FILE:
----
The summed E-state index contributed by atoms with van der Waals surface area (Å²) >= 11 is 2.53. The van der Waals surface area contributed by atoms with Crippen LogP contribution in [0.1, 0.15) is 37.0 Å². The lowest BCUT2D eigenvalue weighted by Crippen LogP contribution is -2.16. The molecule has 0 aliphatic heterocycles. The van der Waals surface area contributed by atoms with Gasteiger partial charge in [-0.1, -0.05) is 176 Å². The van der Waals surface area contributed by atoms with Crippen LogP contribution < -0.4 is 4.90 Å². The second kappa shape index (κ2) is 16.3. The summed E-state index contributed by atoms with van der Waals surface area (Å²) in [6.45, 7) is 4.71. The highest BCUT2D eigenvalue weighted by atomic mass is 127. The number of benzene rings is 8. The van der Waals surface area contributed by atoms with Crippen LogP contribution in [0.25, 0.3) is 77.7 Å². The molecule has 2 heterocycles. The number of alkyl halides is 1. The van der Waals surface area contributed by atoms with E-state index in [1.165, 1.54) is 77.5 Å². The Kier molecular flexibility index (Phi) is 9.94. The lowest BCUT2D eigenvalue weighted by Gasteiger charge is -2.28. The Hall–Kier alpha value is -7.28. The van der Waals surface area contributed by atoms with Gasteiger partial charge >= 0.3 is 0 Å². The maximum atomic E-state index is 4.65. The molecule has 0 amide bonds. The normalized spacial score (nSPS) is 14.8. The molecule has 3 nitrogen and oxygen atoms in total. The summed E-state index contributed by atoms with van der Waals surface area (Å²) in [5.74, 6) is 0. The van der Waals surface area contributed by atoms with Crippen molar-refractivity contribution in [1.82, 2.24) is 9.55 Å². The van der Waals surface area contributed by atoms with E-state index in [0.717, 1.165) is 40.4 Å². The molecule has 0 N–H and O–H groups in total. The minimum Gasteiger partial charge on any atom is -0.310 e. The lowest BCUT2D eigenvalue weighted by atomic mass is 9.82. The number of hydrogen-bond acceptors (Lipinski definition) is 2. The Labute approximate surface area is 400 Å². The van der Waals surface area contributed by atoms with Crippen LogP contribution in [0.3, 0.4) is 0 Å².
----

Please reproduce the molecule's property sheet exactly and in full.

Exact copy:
The summed E-state index contributed by atoms with van der Waals surface area (Å²) >= 11 is 2.53. The van der Waals surface area contributed by atoms with Crippen LogP contribution in [0.1, 0.15) is 37.0 Å². The lowest BCUT2D eigenvalue weighted by Crippen LogP contribution is -2.16. The molecule has 0 aliphatic heterocycles. The van der Waals surface area contributed by atoms with Gasteiger partial charge in [-0.1, -0.05) is 176 Å². The van der Waals surface area contributed by atoms with Crippen LogP contribution < -0.4 is 4.90 Å². The second kappa shape index (κ2) is 16.3. The summed E-state index contributed by atoms with van der Waals surface area (Å²) in [6.45, 7) is 4.71. The highest BCUT2D eigenvalue weighted by atomic mass is 127. The number of benzene rings is 8. The van der Waals surface area contributed by atoms with Crippen LogP contribution in [0.25, 0.3) is 77.7 Å². The molecule has 2 heterocycles. The number of alkyl halides is 1. The van der Waals surface area contributed by atoms with E-state index in [1.165, 1.54) is 77.5 Å². The Kier molecular flexibility index (Phi) is 9.94. The lowest BCUT2D eigenvalue weighted by Gasteiger charge is -2.28. The Hall–Kier alpha value is -7.28. The van der Waals surface area contributed by atoms with Gasteiger partial charge >= 0.3 is 0 Å². The maximum atomic E-state index is 4.65. The molecule has 0 amide bonds. The normalized spacial score (nSPS) is 14.8. The molecule has 3 nitrogen and oxygen atoms in total. The summed E-state index contributed by atoms with van der Waals surface area (Å²) in [5.74, 6) is 0. The van der Waals surface area contributed by atoms with Crippen molar-refractivity contribution in [1.82, 2.24) is 9.55 Å². The van der Waals surface area contributed by atoms with E-state index in [0.717, 1.165) is 40.4 Å². The molecule has 0 N–H and O–H groups in total. The minimum Gasteiger partial charge on any atom is -0.310 e. The lowest BCUT2D eigenvalue weighted by atomic mass is 9.82. The number of hydrogen-bond acceptors (Lipinski definition) is 2. The Labute approximate surface area is 400 Å². The van der Waals surface area contributed by atoms with Crippen LogP contribution in [0.3, 0.4) is 0 Å².